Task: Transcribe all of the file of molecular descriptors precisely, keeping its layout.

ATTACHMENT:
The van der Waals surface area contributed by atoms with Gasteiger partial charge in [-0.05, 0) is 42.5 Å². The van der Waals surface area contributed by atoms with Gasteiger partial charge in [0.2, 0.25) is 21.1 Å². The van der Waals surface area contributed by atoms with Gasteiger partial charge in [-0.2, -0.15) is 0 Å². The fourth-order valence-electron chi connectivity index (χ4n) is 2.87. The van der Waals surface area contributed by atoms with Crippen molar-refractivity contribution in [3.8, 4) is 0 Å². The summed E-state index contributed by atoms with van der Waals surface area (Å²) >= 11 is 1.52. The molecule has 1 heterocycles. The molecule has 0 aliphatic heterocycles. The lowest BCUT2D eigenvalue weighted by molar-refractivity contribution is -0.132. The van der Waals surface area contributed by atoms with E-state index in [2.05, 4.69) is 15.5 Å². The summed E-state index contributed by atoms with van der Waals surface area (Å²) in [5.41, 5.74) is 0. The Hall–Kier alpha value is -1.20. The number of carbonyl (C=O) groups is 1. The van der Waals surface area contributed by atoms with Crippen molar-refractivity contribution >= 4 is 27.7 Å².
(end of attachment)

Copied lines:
The van der Waals surface area contributed by atoms with Gasteiger partial charge in [-0.05, 0) is 42.5 Å². The van der Waals surface area contributed by atoms with Gasteiger partial charge in [0.2, 0.25) is 21.1 Å². The van der Waals surface area contributed by atoms with Gasteiger partial charge in [-0.2, -0.15) is 0 Å². The fourth-order valence-electron chi connectivity index (χ4n) is 2.87. The van der Waals surface area contributed by atoms with Crippen molar-refractivity contribution in [3.8, 4) is 0 Å². The summed E-state index contributed by atoms with van der Waals surface area (Å²) >= 11 is 1.52. The molecule has 1 heterocycles. The molecule has 0 aliphatic heterocycles. The lowest BCUT2D eigenvalue weighted by molar-refractivity contribution is -0.132. The van der Waals surface area contributed by atoms with E-state index in [2.05, 4.69) is 15.5 Å². The summed E-state index contributed by atoms with van der Waals surface area (Å²) in [5.41, 5.74) is 0. The Hall–Kier alpha value is -1.20. The number of carbonyl (C=O) groups is 1. The van der Waals surface area contributed by atoms with Crippen molar-refractivity contribution >= 4 is 27.7 Å².